Tuesday, October 28, 2008

Fuel for 65 cents per gallon

David Hubbard '71 spent $8,500 and several months to convert a touring bike into a biodiesel dream, which gets 65 cents per gallon. He used skills in engineering, welding, machining and electronics learned at Stout to make the bike conversion.

For the past eight years, David Hubbard ’71 has been running all of his farm equipment—including backhoes, dozers, track hoes and skid loaders—on cooking grease converted into biodiesel fuel. But four years ago, he also began using his home-brewed biodiesel in something a little more fun.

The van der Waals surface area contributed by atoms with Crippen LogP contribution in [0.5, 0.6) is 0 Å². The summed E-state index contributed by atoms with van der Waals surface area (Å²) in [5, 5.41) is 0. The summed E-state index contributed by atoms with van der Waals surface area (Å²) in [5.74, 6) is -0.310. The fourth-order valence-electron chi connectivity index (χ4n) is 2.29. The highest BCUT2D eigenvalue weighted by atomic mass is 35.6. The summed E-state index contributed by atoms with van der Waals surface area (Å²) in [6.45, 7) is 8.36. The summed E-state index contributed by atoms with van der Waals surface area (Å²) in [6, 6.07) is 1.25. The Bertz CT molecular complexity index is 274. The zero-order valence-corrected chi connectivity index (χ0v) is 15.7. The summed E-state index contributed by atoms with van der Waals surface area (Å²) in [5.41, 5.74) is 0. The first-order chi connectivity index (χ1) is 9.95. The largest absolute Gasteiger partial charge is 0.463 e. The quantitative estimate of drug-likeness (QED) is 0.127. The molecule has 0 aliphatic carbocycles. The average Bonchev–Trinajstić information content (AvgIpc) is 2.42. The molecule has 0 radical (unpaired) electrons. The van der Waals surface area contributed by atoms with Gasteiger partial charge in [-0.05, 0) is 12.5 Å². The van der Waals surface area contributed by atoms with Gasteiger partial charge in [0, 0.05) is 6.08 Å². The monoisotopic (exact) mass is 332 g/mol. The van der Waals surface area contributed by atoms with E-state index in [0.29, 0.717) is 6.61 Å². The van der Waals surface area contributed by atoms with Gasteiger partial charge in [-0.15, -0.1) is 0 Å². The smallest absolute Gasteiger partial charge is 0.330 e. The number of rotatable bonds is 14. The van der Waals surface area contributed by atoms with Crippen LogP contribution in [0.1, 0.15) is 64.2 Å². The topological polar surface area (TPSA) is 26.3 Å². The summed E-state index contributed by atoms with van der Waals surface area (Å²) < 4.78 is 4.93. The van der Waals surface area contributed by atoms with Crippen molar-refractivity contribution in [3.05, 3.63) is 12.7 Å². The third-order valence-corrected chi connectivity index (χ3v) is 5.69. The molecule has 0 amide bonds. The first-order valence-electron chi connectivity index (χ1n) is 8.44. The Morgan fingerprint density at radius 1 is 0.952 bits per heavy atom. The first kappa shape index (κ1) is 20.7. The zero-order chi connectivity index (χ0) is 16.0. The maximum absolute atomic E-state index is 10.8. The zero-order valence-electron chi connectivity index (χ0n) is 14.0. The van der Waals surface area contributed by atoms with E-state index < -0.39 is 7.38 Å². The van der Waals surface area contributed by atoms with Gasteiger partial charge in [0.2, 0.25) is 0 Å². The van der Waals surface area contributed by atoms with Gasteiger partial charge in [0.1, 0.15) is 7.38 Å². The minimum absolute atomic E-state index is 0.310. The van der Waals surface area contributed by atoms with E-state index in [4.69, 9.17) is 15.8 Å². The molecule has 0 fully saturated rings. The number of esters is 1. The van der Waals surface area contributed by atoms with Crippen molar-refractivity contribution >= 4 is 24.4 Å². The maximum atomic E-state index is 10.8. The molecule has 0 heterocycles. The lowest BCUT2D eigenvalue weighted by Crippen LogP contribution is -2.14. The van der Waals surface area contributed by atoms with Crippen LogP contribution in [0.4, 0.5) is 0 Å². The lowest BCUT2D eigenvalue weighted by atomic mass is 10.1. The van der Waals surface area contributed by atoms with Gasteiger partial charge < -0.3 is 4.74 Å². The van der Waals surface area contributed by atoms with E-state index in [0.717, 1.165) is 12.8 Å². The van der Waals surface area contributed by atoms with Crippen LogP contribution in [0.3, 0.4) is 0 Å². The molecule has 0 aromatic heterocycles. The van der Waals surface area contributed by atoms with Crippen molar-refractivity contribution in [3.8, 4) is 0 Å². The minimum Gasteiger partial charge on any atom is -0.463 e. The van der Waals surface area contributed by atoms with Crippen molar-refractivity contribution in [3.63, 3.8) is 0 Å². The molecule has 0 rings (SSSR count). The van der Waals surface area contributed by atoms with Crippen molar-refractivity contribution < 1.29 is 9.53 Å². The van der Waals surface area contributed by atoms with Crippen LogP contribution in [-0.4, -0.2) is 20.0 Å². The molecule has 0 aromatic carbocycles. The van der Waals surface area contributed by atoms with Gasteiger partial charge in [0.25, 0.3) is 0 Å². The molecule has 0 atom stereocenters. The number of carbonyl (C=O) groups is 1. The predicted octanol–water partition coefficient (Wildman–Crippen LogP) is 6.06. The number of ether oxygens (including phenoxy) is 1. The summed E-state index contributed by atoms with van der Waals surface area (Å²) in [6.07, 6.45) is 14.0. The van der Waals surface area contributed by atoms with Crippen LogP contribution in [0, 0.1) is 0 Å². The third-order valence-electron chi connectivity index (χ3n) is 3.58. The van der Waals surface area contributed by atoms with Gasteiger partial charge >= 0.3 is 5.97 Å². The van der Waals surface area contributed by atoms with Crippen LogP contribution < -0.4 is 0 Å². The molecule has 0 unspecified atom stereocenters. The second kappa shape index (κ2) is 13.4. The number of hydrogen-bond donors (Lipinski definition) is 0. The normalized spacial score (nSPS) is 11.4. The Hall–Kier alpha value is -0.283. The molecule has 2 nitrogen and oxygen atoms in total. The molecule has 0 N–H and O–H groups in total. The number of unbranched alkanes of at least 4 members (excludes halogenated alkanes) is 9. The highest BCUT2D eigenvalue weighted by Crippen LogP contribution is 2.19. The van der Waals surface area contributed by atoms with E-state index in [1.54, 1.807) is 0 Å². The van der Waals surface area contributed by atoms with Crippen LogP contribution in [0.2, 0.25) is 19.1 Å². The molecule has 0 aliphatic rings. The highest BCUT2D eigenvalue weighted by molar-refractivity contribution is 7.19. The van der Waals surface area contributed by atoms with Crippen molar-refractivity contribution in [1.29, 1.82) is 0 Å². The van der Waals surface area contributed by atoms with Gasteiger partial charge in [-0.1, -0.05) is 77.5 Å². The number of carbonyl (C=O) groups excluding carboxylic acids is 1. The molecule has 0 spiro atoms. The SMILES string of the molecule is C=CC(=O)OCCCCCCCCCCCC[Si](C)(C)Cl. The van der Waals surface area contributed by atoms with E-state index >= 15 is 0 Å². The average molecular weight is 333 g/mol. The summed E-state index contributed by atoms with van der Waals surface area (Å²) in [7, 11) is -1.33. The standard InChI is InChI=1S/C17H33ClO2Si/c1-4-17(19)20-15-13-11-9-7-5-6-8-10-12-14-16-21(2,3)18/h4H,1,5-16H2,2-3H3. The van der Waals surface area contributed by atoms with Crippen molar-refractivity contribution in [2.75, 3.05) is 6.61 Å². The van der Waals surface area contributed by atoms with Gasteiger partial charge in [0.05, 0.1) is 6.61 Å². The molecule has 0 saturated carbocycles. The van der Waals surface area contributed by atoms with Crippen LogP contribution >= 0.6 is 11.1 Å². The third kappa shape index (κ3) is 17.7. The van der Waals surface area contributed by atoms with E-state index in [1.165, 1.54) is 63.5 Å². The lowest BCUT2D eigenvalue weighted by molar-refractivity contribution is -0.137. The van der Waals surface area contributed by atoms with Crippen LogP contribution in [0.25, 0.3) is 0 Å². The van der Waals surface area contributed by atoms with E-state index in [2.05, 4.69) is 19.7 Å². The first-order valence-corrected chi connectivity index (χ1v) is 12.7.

Hubbard purchased a used 1986 BMW touring bike and decided to make it biodiesel, too. He removed the original BMW engine and replaced it with a three-cyclinder Daihatsu diesel engine from a new commercial lawn mower. Hubbard spent two winters adapting the diesel engine to the bike’s frame and putting together a cooling system.

Now he and his wife enjoy riding all over the West Virginia hills—on 65 cents per gallon.

Making the fuel is a weeklong process that involves kitchen grease, potassium hydroxide, methanol and lab equipment. Although his cents-per-gallon cost does not include his labor, he enjoys being able to fill his five-gallon tank for $3.25.

“At 70 miles per hour, I can go 350 miles,” Hubbard said. “Not bad.”

Editors of Popular Mechanics magazine agree. They saluted Hubbard in their July 2007 issue for his eco-friendly touring bike project.

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